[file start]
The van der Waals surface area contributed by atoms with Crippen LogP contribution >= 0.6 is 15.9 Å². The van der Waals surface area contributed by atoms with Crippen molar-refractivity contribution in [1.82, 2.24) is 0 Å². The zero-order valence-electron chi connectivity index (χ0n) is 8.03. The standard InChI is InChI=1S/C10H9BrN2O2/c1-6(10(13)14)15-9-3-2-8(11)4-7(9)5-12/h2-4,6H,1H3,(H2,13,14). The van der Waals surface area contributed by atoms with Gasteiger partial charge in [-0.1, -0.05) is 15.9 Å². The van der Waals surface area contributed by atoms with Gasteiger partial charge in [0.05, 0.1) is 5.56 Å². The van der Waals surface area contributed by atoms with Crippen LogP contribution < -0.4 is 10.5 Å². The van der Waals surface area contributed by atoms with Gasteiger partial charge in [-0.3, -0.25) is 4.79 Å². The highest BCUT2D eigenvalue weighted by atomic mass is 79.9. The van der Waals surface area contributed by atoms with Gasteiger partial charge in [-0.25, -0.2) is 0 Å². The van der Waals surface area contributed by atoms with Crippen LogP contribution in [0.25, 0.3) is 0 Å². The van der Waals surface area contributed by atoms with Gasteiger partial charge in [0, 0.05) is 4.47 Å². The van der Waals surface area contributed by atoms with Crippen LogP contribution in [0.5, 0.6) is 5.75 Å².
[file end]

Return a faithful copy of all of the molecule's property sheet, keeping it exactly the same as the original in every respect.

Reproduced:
The van der Waals surface area contributed by atoms with Crippen LogP contribution >= 0.6 is 15.9 Å². The van der Waals surface area contributed by atoms with Crippen molar-refractivity contribution in [1.82, 2.24) is 0 Å². The zero-order valence-electron chi connectivity index (χ0n) is 8.03. The standard InChI is InChI=1S/C10H9BrN2O2/c1-6(10(13)14)15-9-3-2-8(11)4-7(9)5-12/h2-4,6H,1H3,(H2,13,14). The van der Waals surface area contributed by atoms with Gasteiger partial charge in [-0.1, -0.05) is 15.9 Å². The van der Waals surface area contributed by atoms with Gasteiger partial charge in [0.05, 0.1) is 5.56 Å². The van der Waals surface area contributed by atoms with Crippen LogP contribution < -0.4 is 10.5 Å². The van der Waals surface area contributed by atoms with Gasteiger partial charge in [-0.3, -0.25) is 4.79 Å². The highest BCUT2D eigenvalue weighted by atomic mass is 79.9. The van der Waals surface area contributed by atoms with Gasteiger partial charge in [-0.25, -0.2) is 0 Å². The van der Waals surface area contributed by atoms with Crippen LogP contribution in [0.25, 0.3) is 0 Å². The van der Waals surface area contributed by atoms with Gasteiger partial charge in [0, 0.05) is 4.47 Å². The van der Waals surface area contributed by atoms with Crippen LogP contribution in [0.5, 0.6) is 5.75 Å².